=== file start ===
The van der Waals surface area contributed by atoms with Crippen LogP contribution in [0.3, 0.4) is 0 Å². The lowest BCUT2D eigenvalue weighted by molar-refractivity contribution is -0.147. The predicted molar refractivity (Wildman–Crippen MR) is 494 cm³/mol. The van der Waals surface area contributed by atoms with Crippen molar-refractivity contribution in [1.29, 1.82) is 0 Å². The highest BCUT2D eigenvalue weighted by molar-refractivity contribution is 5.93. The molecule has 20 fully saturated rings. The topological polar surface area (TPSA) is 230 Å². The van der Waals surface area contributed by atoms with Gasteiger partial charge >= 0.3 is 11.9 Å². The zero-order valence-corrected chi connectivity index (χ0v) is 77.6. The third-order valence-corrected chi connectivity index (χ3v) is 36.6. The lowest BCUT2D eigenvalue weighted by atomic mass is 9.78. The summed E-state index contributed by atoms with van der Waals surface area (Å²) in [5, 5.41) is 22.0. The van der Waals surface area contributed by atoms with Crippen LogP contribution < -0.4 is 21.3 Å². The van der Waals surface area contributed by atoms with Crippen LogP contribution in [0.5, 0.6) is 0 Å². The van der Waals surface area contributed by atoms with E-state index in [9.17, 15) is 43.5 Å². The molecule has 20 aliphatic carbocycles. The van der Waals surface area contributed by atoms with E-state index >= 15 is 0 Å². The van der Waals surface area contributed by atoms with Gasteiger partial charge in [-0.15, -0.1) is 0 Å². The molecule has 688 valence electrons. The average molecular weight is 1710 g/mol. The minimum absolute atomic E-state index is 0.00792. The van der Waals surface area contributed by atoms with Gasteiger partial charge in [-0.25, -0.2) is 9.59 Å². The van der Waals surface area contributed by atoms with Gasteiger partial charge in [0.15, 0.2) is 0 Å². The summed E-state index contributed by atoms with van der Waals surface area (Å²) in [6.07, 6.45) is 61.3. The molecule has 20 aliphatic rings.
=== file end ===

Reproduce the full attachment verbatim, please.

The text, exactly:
The van der Waals surface area contributed by atoms with Crippen LogP contribution in [0.3, 0.4) is 0 Å². The lowest BCUT2D eigenvalue weighted by molar-refractivity contribution is -0.147. The predicted molar refractivity (Wildman–Crippen MR) is 494 cm³/mol. The van der Waals surface area contributed by atoms with Crippen molar-refractivity contribution in [1.29, 1.82) is 0 Å². The highest BCUT2D eigenvalue weighted by molar-refractivity contribution is 5.93. The molecule has 20 fully saturated rings. The topological polar surface area (TPSA) is 230 Å². The van der Waals surface area contributed by atoms with Gasteiger partial charge >= 0.3 is 11.9 Å². The zero-order valence-corrected chi connectivity index (χ0v) is 77.6. The third-order valence-corrected chi connectivity index (χ3v) is 36.6. The lowest BCUT2D eigenvalue weighted by atomic mass is 9.78. The summed E-state index contributed by atoms with van der Waals surface area (Å²) in [5, 5.41) is 22.0. The van der Waals surface area contributed by atoms with Crippen LogP contribution < -0.4 is 21.3 Å². The van der Waals surface area contributed by atoms with Crippen LogP contribution in [0.5, 0.6) is 0 Å². The van der Waals surface area contributed by atoms with E-state index in [9.17, 15) is 43.5 Å². The molecule has 20 aliphatic carbocycles. The van der Waals surface area contributed by atoms with E-state index >= 15 is 0 Å². The van der Waals surface area contributed by atoms with Gasteiger partial charge in [-0.15, -0.1) is 0 Å². The molecule has 688 valence electrons. The average molecular weight is 1710 g/mol. The minimum absolute atomic E-state index is 0.00792. The van der Waals surface area contributed by atoms with Gasteiger partial charge in [-0.25, -0.2) is 9.59 Å². The van der Waals surface area contributed by atoms with Gasteiger partial charge in [0.15, 0.2) is 0 Å². The summed E-state index contributed by atoms with van der Waals surface area (Å²) in [6.07, 6.45) is 61.3. The molecule has 20 aliphatic rings.